Ipswich landmarks set to welcome visitors during September's open days
PUBLISHED: 12:20 23 August 2017
Some of the best-known buildings in and around Ipswich will be throwing open their doors on the weekend of September 9-10 to give visitors their annual chance to see inside.
Many of the buildings are normally open to the public – like Christchurch Mansion and Ipswich Museum – but for many it is a rare chance for the public to see inside a landmark.
And there is a chance to see behind the scenes that are normally shut off from the public – for instance at the New Wolsey Theatre.
Heritage Open Days have been a feature of the calendar for many years, and the Ipswich is part of the national festival that is organised by the National Trust.
There are a total of 36 locations open to the public in and around Ipswich – including the Martlesham Control Tower and the Royal Hospital School in Holbrook.
Within Ipswich most of the locations are within easy walking distance of the town centre, but there are a few further out including Broomhill Swimming Pool and library, the Castle Hill Community Centre and the restored buildings at Holywells Park.
Among the buildings that are not normally open to the public, there is expected to be a keen interest in seeing inside Ipswich School on Henley Road. And the Masonic Hall in Soane Street will give people the chance to get an insight into the sometimes mysterious world of the Masonic Brotherhood.
The iconic Willis Building on Princes Street – one of the best-known and best-loved buildings in the town – is always a favourite place to visit during the annual open days and offers visitors the chance to visit its spectacular roof garden.
An extra heritage attraction on the Saturday is a historic bus from the Ipswich Transport Museum linking the High Street museum with Ipswich School, Broomhill Pool and St Matthew’s Street every 45 minutes.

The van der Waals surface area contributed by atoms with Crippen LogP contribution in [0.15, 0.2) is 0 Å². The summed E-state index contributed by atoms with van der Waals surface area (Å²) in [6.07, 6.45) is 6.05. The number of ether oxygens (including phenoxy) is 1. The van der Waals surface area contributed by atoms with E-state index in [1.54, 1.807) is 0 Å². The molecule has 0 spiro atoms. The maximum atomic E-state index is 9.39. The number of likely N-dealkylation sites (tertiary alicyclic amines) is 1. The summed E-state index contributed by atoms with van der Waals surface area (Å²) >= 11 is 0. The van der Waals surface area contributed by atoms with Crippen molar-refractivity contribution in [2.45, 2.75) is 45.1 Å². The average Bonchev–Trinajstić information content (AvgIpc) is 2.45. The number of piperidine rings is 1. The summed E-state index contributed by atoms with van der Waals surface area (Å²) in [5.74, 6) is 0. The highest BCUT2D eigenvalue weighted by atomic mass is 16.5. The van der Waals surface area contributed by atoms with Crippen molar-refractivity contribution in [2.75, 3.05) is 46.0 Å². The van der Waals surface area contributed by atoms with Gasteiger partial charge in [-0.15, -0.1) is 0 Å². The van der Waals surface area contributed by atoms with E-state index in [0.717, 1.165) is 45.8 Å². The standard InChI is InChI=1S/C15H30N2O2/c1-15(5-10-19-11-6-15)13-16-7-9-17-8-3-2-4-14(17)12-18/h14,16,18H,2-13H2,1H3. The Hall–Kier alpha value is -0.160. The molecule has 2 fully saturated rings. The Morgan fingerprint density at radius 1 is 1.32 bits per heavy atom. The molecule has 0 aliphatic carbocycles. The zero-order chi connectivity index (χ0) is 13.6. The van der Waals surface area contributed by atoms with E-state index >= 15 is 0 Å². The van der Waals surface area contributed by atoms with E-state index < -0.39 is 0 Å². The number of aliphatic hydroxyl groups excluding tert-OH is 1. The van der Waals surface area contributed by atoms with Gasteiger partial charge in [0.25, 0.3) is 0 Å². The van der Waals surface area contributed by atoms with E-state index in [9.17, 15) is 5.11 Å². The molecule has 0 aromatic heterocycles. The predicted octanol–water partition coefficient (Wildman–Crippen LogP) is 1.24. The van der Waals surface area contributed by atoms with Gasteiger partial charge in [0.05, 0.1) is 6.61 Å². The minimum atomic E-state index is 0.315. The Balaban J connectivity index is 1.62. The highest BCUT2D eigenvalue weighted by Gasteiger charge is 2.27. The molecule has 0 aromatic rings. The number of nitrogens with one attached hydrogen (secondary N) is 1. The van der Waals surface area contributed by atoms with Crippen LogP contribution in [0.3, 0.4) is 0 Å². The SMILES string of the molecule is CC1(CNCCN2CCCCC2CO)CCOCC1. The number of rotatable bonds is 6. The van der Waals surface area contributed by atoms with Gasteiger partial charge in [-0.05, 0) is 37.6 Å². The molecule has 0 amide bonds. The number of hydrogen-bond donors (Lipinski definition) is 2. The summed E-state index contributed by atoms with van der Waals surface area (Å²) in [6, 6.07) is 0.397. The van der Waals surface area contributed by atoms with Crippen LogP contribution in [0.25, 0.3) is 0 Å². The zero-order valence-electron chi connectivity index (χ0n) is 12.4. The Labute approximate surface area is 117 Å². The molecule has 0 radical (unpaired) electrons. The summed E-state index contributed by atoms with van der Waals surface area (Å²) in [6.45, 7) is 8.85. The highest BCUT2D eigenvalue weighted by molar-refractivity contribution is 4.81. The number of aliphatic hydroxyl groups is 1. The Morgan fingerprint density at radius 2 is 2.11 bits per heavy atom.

A leaflet with a list of all the buildings open and a description of them – together with their opening times – has been produced by the borough council and the Ipswich Society and is available from the town’s Tourist Information Centre in St Stephen’s Church (one of the “open” buildings), the library and at other locations in the town centre from now so people can plan their visits.
Buildings in and around Ipswich open on September 9-10
1. St. Stephen’s Church, Arras Square.
2. Unitarian Meeting House, Friars Street.
3. Willis building, Princes Street
4. New Wolsey Theatre
5. Ipswich Museum, High Street.
6. Ipswich School, Henley Road.
7. Ipswich Cemeteries
8. Crown Pools, Crown Street.
9. Christchurch Mansion
10. Freemasons Hall, Soane St.
11. St. Margaret’s Church
12. Bethesda Baptist Church
13. Pykenham’s Gatehouse, Northgate St.
14. Admiral’s House, Tower St.
15. Town Hall
16. Ipswich Institute and Library, Tavern St.
17. Christchurch United Reformed/Baptist Church, Tacket St.
18. 3-5 Silent Street
20. Tooley’s Court
21. Fore Street Baths
22. St. Clement’s Church, Fore St.
23. Isaac Lord (Machine Room and Brewery), Waterfront
24. Old Custom House
25. Sailing Barge Victor, Waterfront
26. Quay Place, Foundation St.
27. St. Mary-at-Stoke Church
28. St. Peter’s Church, St Peter’s St.
29. Gippeswyk Hall, Gippeswyck Rd.
30. Broomhill Lido
31. Broomhill Library
32. Castle Hill Community Centre. Highfield Road.
33. Suffolk Records Office, Gatacre Road.
34. Holywells Park
35. Martlesham Heath Control Tower, Martlesham Heath
36. Royal Hospital School, Holbrook.